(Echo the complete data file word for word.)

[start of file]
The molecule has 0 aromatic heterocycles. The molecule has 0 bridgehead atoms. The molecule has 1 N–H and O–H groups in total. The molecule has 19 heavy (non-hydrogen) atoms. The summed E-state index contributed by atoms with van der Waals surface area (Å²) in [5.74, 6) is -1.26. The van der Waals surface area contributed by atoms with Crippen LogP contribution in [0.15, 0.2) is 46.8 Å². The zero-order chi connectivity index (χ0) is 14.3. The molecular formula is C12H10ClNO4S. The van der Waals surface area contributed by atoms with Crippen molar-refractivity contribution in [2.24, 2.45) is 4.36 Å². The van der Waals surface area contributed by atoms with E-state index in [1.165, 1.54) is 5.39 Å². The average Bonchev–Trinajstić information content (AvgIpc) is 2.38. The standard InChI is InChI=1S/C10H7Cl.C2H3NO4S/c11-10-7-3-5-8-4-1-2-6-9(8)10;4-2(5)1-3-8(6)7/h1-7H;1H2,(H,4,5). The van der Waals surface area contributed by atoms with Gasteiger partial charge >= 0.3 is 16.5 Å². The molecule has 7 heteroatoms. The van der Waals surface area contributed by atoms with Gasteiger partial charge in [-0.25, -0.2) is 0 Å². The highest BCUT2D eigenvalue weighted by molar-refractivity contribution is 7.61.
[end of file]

The molecule has 0 aromatic heterocycles. The molecule has 0 bridgehead atoms. The molecule has 1 N–H and O–H groups in total. The molecule has 19 heavy (non-hydrogen) atoms. The summed E-state index contributed by atoms with van der Waals surface area (Å²) in [5.74, 6) is -1.26. The van der Waals surface area contributed by atoms with Crippen LogP contribution in [0.15, 0.2) is 46.8 Å². The zero-order chi connectivity index (χ0) is 14.3. The molecular formula is C12H10ClNO4S. The van der Waals surface area contributed by atoms with Crippen molar-refractivity contribution in [2.24, 2.45) is 4.36 Å². The van der Waals surface area contributed by atoms with E-state index in [1.165, 1.54) is 5.39 Å². The average Bonchev–Trinajstić information content (AvgIpc) is 2.38. The standard InChI is InChI=1S/C10H7Cl.C2H3NO4S/c11-10-7-3-5-8-4-1-2-6-9(8)10;4-2(5)1-3-8(6)7/h1-7H;1H2,(H,4,5). The van der Waals surface area contributed by atoms with Gasteiger partial charge >= 0.3 is 16.5 Å². The molecule has 7 heteroatoms. The van der Waals surface area contributed by atoms with Gasteiger partial charge in [-0.25, -0.2) is 0 Å². The highest BCUT2D eigenvalue weighted by molar-refractivity contribution is 7.61.